asked the Minister for the Environment whether any survey has been carried out to ascertain the extent of the use of asbestos in both public and private sector housing; whether any recommendations or instructions have been issued to local authorities in respect of same; whether consideration has been given to the danger posed by asbestos in household dwellings; the instructions which are given by his Department in this regard; and the regulations, if any, which have been issued with regard to the disposal of asbestos in domestic accommodation.
Ceisteanna—Questions. Oral Answers. - Asbestos in Domestic Accommodation.
An annual survey of the physical features of new private housing in Ireland is undertaken by the environmental research unit of my Department. As part of such surveys the extent of the use of asbestos cement roof tiles is measured and these details are available from the environmental research unit on request.
The hazards associated with asbestos — arising from inhalation of asbestos fibres — have received wide publicity in recent years and have been extensively dealt with in construction industry trade and technical journals. Accordingly, all involved in the construction industry would be expected to be aware of the need for care in handling asbestos, or asbestos-based materials. The most common usage of asbestos in construction is in the form of asbestos cement. Its use in this form is permissible under the proposed building regulations and is not considered to present a danger to the house occupants.
Asbestos waste is a toxic and dangerous waste for the purposes of the European Communities (Toxic and Dangerous Waste) Regulations, 1982, and the larger local authorities — county councils and county borough corporations — are responsible for all aspects of the planning, organisation and oversight of the disposal of any such waste within their functional areas. A number of hazardous wastes including asbestos are suitable for disposal by controlled landfilling. This is the internationally accepted disposal method for asbestos. Local authorities have been urged, in making waste disposal arrangements for their areas, to make provision for landfill disposal of any asbestos waste arising in their areas, including quantities arising from disused building materials.
The main disposal requirements for asbestos waste are bagging in double-walling plastic sacks and deposit at least two metres from the surface or sides of the tiphead.
Is the Minister satisfied that the general public are aware of the use to which asbestos has been put, in particular in houses built prior to the eighties? Does he consider that there is need for a public service advertising programme to alert members of the general public to the use of asbestos fibres, for example, in attic insulation, or asbestos in doors often separating garages from the main portion of the house? This is to ensure that the public are alerted to the dangers within their own households and that members of the general public who carry out what they would see as minor renovation works on their homes do not render themselves liable to the inhalation of asbestos. It is also to ensure that there is responsible dumping of such asbestos waste rather than having it find its way into the dustbin system and being collected as ordinary refuse.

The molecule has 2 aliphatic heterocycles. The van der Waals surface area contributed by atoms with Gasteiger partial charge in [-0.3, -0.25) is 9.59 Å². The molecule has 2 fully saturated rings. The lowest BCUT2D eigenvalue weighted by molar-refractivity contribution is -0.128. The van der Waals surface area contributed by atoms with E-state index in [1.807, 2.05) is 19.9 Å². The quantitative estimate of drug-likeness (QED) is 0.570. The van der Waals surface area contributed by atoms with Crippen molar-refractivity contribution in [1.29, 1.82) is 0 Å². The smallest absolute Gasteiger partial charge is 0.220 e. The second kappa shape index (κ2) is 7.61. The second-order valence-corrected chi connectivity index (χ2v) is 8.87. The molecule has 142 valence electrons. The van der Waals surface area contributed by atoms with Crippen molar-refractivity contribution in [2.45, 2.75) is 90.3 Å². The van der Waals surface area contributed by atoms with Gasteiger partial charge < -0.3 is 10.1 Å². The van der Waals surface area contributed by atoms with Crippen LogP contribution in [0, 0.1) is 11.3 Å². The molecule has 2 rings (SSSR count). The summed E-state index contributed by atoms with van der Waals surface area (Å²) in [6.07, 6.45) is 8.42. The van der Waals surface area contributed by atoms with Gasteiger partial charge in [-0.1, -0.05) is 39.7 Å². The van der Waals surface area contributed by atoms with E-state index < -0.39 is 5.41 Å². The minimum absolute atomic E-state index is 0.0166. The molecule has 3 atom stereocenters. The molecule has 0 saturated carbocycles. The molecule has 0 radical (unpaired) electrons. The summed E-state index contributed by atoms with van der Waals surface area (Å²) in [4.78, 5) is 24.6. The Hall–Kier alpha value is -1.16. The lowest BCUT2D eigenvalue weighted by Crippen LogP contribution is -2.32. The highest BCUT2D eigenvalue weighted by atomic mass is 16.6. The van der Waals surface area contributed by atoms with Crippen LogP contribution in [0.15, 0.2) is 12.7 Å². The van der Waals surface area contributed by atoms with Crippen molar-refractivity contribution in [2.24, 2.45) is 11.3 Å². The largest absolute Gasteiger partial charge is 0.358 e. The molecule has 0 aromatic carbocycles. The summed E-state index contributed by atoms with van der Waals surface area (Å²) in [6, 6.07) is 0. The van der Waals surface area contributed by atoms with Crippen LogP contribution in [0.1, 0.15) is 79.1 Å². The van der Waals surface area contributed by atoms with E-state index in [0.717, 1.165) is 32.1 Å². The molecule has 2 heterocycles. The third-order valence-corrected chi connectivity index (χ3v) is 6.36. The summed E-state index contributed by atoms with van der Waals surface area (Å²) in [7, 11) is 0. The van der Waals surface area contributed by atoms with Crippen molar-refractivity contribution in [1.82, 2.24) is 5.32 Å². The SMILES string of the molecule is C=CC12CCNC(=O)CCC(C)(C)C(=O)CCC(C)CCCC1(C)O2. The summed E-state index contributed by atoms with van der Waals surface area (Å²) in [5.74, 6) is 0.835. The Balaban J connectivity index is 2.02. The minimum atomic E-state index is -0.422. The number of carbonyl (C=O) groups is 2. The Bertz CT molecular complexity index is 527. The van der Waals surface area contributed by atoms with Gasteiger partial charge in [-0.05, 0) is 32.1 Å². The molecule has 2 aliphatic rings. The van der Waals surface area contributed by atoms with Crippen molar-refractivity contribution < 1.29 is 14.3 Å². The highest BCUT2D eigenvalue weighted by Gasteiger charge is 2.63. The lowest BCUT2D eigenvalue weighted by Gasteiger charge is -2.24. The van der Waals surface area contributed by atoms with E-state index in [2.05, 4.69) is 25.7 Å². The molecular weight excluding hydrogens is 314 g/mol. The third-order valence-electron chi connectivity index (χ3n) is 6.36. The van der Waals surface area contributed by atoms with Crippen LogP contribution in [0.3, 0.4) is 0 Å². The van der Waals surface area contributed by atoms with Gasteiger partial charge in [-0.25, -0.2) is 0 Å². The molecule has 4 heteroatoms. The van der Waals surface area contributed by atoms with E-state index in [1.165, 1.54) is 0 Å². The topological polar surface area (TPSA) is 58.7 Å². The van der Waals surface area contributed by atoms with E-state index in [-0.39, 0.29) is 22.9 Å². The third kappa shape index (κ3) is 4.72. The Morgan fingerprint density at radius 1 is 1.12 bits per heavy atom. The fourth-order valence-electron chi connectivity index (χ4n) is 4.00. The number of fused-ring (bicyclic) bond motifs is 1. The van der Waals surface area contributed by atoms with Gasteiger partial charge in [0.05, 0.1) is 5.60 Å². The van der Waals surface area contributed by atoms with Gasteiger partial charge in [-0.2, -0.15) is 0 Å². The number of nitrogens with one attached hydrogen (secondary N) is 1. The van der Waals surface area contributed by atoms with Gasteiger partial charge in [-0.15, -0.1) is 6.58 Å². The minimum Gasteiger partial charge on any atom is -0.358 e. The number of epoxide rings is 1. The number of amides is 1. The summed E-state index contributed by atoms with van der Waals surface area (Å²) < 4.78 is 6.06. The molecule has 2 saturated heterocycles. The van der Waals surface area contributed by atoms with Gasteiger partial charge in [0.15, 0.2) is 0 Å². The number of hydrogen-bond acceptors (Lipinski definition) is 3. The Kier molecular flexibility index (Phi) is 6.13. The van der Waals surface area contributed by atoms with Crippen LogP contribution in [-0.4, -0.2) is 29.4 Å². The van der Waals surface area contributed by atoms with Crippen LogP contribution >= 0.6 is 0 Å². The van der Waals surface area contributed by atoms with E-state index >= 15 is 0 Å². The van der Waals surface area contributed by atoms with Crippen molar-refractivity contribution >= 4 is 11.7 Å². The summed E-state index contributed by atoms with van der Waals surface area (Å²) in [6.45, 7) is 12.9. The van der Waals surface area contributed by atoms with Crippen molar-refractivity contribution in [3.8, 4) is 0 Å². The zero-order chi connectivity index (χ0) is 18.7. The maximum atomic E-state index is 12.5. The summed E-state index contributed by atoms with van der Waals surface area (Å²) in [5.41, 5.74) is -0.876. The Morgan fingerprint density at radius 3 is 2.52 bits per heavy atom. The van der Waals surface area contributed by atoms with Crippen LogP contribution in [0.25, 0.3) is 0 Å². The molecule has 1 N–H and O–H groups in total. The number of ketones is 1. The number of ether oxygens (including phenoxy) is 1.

I share the Deputy's concern in this matter. This is a dangerous toxic substance, I am advised now that the greatest health hazard risk from asbestos arises from regular working with the product rather than from its use as a component in building materials and that it is not now extensively used in housing. I understand that roofing tiles are possibly the only use and they are used from the aesthetic point of view.
My question concerns pre-1980 houses.
I understand that. We have advised local authorities in that regard. If the Deputy thinks that there is a general concern about it, I would be happy to have the guidelines further revised, or at least reissued, so that local authorities would understand that if they are dismantling buildings there is an obligation to dispose of the waste as indicated in my answer to the Deputy's question. I agree that asbestos has always been toxic.
I want to ask a final and very brief supplementary question. Would the Minister consider an effective public service advertising campaign of relatively short duration to bring to the attention of people the fact that in many pre-1980 houses asbestos is often put to uses that they may not realise and which pose a health hazard within the home to them and their children? Would the Minister not accept that whereas professionals, builders and contractors, may be aware of the hazards, the general public are unaware of the uses to which asbestos has been put in construction over the past hundred years and of the dangers that may very well lurk within homes? The Department of the Environment have an obligation with regard to the information service in this regard, which cannot be undertaken by individual local authorities.
I shall bring the Deputy's concern to the attention of the relevant section in the Department to see if there is need to have what the Deputy suggests carried out. I understand that the most common use of asbestos now — I gather that the Deputy accepts this — is asbestos cement.
I am talking about pre-1980 houses.
The Deputy is talking about usage in building materials——
Yes, in attic insulation and so on.
——in dismantling, replacement and matters like that.
I do not think that the general public realise the dangers of asbestos dust in the home. Would the Minister give attention to this?
I shall refer it to the Construction Industry Development Board to see if there is a case to be made for doing something about it, as the Deputy suggests.